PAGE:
music morsels indie music October 2006 

by Mark E. Waterbury

Darren Wilsey

ARTIST NAME:  Robert Allen Mycko
MUSICAL GENRE: Country/folk singer/songwriter
# OF CDs SOLD:  450 (CD has been out 2 weeks)
FAN BASE: Several thousand worldwide

MW: How did you get started in music?

RAM: At church actually. I became involved with their music program, and I found out that I can sing. Then I got into percussion and started playing drums, and did a couple garage bands when I was younger. Then when I got into my mid to late 20’s I decided to pick up the guitar. I focused on self-teaching myself how to play and that is also when I started writing songs. Learning to play guitar seemed to come easily for me.

MW: Do you feel it was a natural progression when you began writing songs?

RAM: It was definitely natural. I had all these lyrics and ideas, and I just started writing them down. That is one of the main reasons I picked up the guitar, because I needed to put music to my words.

MW: What inspired your music in your early songwriting?

RAM: Probably girlfriends. Then later on, struggling for jobs, and more recently, world events and personal conflicts. Many of my songs are based on stories that other people tell me, and sometimes I will take the stories and change them around to how I want them to end. I would work the songs out on a four-track and then I would perform them at local places like coffee houses and singer/songwriter nights.

MW: Do you feel those experiences gave you a taste for performing and recording that you wanted to pursue further?

RAM: Yes, it really did. I did grow a local fan base and a lot of my family and friends would come. I would play at my friends' picnics and parties over the years. More recently, I have been playing bigger local events and venues, and since the press hit for my song “You’re My American Hero”, things have gotten very big.

MW: Let’s talk about “You’re My American Hero.” The inspiration behind that song is obvious, but how did that all come about?

RAM: I was watching the news and I saw that another soldier from Connecticut got killed. And it just hit me and disturbed me and it was on my mind. I was already in the process of recording my debut CD and I went to work next day still thinking about what I saw on the news. At work, there was a care package that was going to soldiers in Iraq, and on the list to send over there was music. So I wanted to finish some demos and make some CDs to get them in that box, I thought about it and realized I wanted to write a song for these guys. That is how “You’re My American Hero” was born, and I didn’t want to write the kind of song like the ones that had already been done. I wanted it to be more family oriented and focus on the family aspect of what people left behind have lost as well when their loved ones go overseas to fight. That is how it all came about, and I did get the CD in the care package. I worked it out very quickly in the studio and recorded it in one night and burned some CDs. I also, in the process, sent it out to some of my friends who were interested in my new recordings, and somehow a Marine got ahold of it. He asked a friend of mine if he could play the song at the wedding for his wife. Of course that was a huge honor, and then it ended up with a local TV news station. They asked me to come in for an interview, and it started snowballing from there. My state representative asked me to perform the song for all the lawmakers at the state capitol, and then it got even bigger.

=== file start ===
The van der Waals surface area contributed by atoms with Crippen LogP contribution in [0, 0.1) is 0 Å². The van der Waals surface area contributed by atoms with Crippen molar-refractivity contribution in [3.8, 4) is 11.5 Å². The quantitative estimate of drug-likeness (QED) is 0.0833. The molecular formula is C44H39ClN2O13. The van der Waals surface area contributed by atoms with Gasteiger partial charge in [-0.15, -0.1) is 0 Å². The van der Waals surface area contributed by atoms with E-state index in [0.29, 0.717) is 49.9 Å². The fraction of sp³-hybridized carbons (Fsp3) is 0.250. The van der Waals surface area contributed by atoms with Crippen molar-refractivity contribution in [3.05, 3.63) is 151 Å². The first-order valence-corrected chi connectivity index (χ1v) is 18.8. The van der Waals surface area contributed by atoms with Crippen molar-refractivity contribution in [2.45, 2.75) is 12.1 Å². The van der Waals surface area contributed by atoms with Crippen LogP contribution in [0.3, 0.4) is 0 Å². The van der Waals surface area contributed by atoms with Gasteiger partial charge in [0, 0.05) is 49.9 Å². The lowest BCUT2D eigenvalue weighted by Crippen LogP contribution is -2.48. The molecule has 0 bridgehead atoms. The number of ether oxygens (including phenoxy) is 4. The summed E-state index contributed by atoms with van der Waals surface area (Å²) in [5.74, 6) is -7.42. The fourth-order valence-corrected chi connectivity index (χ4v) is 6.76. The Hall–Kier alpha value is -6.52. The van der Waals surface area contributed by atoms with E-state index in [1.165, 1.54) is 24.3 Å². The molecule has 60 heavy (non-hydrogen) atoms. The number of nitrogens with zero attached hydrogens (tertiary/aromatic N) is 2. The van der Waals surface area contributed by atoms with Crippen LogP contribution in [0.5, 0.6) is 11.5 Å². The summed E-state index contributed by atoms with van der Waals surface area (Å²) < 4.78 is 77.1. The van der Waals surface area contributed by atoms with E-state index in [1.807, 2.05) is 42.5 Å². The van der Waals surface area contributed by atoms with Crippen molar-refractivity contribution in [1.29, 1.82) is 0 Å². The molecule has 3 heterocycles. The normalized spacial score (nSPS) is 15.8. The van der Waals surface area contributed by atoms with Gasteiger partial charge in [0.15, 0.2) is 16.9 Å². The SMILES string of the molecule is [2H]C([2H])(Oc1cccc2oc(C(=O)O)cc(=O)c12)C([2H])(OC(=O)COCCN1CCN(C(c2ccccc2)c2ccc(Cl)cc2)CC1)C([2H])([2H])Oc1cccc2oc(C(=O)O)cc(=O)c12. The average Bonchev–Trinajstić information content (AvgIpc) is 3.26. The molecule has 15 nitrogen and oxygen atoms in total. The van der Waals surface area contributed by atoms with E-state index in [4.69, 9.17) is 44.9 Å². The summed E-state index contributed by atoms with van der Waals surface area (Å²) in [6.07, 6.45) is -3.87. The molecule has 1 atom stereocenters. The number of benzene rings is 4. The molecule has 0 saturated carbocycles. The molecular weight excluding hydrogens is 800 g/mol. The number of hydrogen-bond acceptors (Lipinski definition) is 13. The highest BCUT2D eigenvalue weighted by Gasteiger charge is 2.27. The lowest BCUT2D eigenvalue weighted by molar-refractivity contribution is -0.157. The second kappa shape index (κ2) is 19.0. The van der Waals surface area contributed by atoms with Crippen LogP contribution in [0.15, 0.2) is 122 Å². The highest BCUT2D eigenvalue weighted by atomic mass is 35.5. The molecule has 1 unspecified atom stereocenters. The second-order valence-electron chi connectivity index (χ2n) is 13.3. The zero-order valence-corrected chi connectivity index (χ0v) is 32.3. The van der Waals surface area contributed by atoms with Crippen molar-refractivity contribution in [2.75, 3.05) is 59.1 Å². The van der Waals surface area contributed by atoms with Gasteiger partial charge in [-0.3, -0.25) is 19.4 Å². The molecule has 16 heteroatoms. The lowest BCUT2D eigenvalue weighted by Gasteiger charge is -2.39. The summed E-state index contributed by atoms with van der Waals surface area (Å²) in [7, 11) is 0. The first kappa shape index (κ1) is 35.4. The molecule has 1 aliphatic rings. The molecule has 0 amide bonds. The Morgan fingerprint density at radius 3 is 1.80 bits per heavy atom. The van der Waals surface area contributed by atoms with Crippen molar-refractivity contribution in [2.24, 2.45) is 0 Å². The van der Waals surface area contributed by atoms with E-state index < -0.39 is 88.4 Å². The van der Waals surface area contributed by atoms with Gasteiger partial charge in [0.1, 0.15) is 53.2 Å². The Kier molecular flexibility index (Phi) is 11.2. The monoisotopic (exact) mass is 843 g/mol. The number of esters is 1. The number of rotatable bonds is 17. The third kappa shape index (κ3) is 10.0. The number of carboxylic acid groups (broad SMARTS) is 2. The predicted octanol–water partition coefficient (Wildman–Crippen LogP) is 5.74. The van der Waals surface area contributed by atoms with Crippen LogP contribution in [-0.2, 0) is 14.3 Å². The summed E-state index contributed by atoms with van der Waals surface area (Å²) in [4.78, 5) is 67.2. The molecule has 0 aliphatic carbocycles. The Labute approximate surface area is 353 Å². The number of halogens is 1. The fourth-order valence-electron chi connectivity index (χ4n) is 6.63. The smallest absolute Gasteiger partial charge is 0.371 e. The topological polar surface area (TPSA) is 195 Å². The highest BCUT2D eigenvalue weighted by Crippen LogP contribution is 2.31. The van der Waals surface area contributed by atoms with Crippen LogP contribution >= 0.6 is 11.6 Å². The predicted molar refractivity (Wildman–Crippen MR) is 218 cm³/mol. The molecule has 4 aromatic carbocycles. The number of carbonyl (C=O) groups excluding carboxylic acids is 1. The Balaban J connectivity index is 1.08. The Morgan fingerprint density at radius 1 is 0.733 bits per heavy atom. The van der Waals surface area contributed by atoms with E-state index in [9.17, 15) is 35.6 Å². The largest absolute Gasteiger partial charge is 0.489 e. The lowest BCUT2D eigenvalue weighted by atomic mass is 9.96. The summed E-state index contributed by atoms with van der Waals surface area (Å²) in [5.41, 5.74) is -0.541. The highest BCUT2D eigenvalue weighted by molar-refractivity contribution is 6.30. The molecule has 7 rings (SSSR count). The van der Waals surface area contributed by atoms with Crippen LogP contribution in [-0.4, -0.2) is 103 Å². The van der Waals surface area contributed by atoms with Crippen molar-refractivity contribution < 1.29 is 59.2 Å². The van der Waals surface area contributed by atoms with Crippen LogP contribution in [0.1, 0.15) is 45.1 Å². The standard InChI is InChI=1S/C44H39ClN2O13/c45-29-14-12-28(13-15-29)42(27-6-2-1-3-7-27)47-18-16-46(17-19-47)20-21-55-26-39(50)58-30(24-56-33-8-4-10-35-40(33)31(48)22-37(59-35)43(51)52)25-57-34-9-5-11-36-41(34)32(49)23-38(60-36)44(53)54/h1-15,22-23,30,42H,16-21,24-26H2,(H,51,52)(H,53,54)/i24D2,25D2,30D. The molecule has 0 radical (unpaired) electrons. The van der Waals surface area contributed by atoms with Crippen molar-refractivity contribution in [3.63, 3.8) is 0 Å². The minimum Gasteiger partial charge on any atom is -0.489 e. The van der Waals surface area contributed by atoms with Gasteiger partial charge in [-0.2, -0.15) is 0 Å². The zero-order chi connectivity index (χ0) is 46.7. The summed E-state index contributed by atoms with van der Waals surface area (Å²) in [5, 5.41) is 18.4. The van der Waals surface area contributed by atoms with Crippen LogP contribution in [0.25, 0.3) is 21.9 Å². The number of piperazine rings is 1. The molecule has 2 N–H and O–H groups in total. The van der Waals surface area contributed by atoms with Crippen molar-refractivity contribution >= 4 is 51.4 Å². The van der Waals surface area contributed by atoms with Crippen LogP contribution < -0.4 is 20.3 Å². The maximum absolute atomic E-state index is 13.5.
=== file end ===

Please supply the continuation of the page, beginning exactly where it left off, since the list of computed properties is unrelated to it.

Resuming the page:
MW: You wrote this song from the heart. Did you have any idea it would gain the notice it has?

RAM: I had no idea. I mean in the back of your mind you always hope that this is the song that can do something for you, and that hope is with there every time I am writing something. But I had no idea it was going to have this kind of impact.

MW: Has anyone thrown anything negative at you suggesting you are only doing this song to get attention or anything like that?

RAM: I have not had anything like that happen yet. Working in music and having people critique your songs, you have to develop thick skin, and you realize that not everyone will like everything. It is not a political song, so I did not think I would get any political backlash out of it. It is a bipartisan song, and I think when it comes to the betterment of this country, the thinking should be bipartisan. The day I played it in front of the state legislature, everybody was united and that was a great feeling.

MW: Of course the song is on the new CD along with all the other songs you wrote. Beyond riding the crest of any wave “...Hero” creates, what other marketing plans do you have to get your music out there?